Fibroids are the most common pelvic tumors and are sensitive to fluctuations in hormones. Alpha fetoprotein (AFP) has demonstrated anti-estrogenic properties. AFPep is an active site peptide that retains the properties of AFP. Here, we investigated the ability to grow human fibroid xenografts in a murine model and the effect of AFPep on the growth of fibroid tumors.METHODS:
After IRB approval, patients were identified and consent obtained. Pathology was confirmed by frozen section and the fibroid was implanted under the kidney capsule of ICR/SCID mice along with an estrogen implant. Survival surgery was completed to asses for growth. A second generation was completed followed by another fresh sample. After demonstrable growth, control mice were given normal saline injections and experimental group given AFPep injections for 10 days. Animals were sacrificed 1 hour following the last injection and samples were formalin fixed.RESULTS:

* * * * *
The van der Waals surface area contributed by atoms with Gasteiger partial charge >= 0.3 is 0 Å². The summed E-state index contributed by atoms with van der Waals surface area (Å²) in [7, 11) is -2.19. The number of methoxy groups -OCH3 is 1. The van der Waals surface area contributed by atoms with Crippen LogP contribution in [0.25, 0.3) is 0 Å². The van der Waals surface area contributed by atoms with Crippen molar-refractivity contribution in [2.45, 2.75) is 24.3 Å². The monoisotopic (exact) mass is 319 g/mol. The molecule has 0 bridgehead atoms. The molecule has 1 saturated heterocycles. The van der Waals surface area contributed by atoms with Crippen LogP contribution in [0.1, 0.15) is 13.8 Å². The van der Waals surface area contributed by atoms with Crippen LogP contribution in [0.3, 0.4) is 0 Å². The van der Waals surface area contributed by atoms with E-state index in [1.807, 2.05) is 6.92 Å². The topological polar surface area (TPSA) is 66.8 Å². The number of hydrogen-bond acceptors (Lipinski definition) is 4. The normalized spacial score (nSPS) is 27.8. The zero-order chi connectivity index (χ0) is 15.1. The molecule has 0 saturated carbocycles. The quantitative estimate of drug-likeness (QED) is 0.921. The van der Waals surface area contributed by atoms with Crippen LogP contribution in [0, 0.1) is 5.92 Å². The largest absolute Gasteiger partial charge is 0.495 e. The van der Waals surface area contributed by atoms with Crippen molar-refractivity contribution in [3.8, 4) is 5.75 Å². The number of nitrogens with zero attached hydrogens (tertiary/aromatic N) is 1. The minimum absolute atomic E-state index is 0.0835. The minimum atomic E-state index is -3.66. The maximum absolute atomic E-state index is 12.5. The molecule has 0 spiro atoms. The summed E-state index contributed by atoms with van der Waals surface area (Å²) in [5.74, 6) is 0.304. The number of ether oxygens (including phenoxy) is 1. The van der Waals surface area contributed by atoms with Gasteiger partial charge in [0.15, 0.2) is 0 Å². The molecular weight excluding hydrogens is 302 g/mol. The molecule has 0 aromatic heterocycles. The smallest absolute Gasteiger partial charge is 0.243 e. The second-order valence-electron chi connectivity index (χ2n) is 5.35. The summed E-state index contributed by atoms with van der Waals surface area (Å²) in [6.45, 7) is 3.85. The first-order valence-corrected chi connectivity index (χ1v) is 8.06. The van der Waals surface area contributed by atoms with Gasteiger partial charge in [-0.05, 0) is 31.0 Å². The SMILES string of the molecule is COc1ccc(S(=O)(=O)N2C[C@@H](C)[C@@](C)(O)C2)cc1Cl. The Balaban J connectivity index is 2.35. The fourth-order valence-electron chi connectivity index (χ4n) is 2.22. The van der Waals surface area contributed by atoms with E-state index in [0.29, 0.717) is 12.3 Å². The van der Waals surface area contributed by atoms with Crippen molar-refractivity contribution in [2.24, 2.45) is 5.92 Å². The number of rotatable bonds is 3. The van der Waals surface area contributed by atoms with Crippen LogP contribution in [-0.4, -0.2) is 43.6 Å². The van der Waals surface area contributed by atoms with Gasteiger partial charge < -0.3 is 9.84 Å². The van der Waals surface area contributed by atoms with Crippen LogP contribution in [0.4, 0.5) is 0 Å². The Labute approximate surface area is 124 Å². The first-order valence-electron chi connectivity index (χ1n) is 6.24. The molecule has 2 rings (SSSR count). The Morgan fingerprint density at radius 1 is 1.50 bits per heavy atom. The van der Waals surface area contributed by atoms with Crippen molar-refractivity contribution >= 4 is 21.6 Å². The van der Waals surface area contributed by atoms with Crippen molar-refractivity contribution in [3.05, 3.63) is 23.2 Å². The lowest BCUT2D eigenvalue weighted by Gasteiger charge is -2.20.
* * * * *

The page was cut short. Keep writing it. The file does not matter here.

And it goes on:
In the first generation of fibroid implantation, 60% of the fibroids demonstrated growth, with the greatest growth noted days 12–30. The second generation of fibroids showed accelerated growth. The percent difference in tumor volume after AFPep treatment was less in the treatment group (46% vs 95%) and one tumor showed 11% volume regression.CONCLUSION:
Fibroid xenografts demonstrate growth in a mouse model and the rate of growth is faster in second generation xenografts. Additionally, AFPep may display some inhibitory growth properties with a smaller difference in tumor volume in the treatment group. Histologically, the treatment group showed evidence of increased apoptosis, hyalinized fibrosis, and decreased cellularity.